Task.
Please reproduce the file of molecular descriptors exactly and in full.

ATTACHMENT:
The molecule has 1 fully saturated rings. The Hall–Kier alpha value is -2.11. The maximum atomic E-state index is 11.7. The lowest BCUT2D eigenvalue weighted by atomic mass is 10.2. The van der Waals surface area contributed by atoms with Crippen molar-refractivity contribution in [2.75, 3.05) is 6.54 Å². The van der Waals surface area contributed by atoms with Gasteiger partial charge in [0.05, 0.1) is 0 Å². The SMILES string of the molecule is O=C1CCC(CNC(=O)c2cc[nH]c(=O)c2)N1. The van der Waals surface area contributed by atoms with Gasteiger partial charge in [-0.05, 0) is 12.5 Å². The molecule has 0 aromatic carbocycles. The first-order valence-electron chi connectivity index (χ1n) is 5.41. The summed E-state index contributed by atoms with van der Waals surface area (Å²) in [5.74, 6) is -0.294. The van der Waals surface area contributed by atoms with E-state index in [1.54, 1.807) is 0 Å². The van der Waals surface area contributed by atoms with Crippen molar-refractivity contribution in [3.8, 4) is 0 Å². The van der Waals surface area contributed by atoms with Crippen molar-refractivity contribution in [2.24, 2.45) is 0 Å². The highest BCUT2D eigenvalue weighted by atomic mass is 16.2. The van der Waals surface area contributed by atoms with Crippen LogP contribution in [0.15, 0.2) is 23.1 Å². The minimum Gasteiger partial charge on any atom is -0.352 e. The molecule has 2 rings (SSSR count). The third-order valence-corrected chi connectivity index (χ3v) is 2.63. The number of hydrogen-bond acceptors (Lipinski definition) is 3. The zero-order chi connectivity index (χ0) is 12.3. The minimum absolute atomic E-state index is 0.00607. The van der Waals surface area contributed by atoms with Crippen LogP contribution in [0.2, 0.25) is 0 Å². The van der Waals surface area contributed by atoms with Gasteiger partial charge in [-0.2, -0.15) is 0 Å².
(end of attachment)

The molecule has 1 fully saturated rings. The Hall–Kier alpha value is -2.11. The maximum atomic E-state index is 11.7. The lowest BCUT2D eigenvalue weighted by atomic mass is 10.2. The van der Waals surface area contributed by atoms with Crippen molar-refractivity contribution in [2.75, 3.05) is 6.54 Å². The van der Waals surface area contributed by atoms with Gasteiger partial charge in [0.05, 0.1) is 0 Å². The SMILES string of the molecule is O=C1CCC(CNC(=O)c2cc[nH]c(=O)c2)N1. The van der Waals surface area contributed by atoms with Gasteiger partial charge in [-0.05, 0) is 12.5 Å². The molecule has 0 aromatic carbocycles. The first-order valence-electron chi connectivity index (χ1n) is 5.41. The summed E-state index contributed by atoms with van der Waals surface area (Å²) in [5.74, 6) is -0.294. The van der Waals surface area contributed by atoms with E-state index in [1.54, 1.807) is 0 Å². The van der Waals surface area contributed by atoms with Crippen molar-refractivity contribution in [3.8, 4) is 0 Å². The van der Waals surface area contributed by atoms with Crippen molar-refractivity contribution in [2.24, 2.45) is 0 Å². The highest BCUT2D eigenvalue weighted by atomic mass is 16.2. The van der Waals surface area contributed by atoms with Crippen LogP contribution in [0.15, 0.2) is 23.1 Å². The minimum Gasteiger partial charge on any atom is -0.352 e. The molecule has 2 rings (SSSR count). The third-order valence-corrected chi connectivity index (χ3v) is 2.63. The number of hydrogen-bond acceptors (Lipinski definition) is 3. The zero-order chi connectivity index (χ0) is 12.3. The minimum absolute atomic E-state index is 0.00607. The van der Waals surface area contributed by atoms with Crippen LogP contribution in [0.2, 0.25) is 0 Å². The van der Waals surface area contributed by atoms with Gasteiger partial charge in [-0.2, -0.15) is 0 Å².